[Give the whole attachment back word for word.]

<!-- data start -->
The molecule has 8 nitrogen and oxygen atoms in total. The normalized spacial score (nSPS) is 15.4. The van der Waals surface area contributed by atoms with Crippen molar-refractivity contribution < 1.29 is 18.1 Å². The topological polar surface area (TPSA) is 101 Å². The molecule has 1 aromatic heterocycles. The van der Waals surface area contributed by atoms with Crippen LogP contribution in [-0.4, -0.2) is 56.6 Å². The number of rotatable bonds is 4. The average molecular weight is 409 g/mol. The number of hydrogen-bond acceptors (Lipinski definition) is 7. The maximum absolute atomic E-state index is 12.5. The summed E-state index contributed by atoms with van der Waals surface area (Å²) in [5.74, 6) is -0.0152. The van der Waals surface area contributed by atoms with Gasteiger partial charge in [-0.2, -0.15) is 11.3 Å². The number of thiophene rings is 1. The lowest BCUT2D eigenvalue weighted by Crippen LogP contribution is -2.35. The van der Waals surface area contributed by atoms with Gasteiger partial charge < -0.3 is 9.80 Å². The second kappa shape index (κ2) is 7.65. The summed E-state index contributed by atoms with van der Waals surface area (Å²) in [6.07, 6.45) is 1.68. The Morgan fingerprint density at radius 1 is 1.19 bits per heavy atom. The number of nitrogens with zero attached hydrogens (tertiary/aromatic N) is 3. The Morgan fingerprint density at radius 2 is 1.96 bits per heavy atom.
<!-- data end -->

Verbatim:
The molecule has 8 nitrogen and oxygen atoms in total. The normalized spacial score (nSPS) is 15.4. The van der Waals surface area contributed by atoms with Crippen molar-refractivity contribution < 1.29 is 18.1 Å². The topological polar surface area (TPSA) is 101 Å². The molecule has 1 aromatic heterocycles. The van der Waals surface area contributed by atoms with Crippen LogP contribution in [-0.4, -0.2) is 56.6 Å². The number of rotatable bonds is 4. The average molecular weight is 409 g/mol. The number of hydrogen-bond acceptors (Lipinski definition) is 7. The maximum absolute atomic E-state index is 12.5. The summed E-state index contributed by atoms with van der Waals surface area (Å²) in [5.74, 6) is -0.0152. The van der Waals surface area contributed by atoms with Gasteiger partial charge in [-0.2, -0.15) is 11.3 Å². The number of thiophene rings is 1. The lowest BCUT2D eigenvalue weighted by Crippen LogP contribution is -2.35. The van der Waals surface area contributed by atoms with Gasteiger partial charge < -0.3 is 9.80 Å². The second kappa shape index (κ2) is 7.65. The summed E-state index contributed by atoms with van der Waals surface area (Å²) in [6.07, 6.45) is 1.68. The Morgan fingerprint density at radius 1 is 1.19 bits per heavy atom. The number of nitrogens with zero attached hydrogens (tertiary/aromatic N) is 3. The Morgan fingerprint density at radius 2 is 1.96 bits per heavy atom.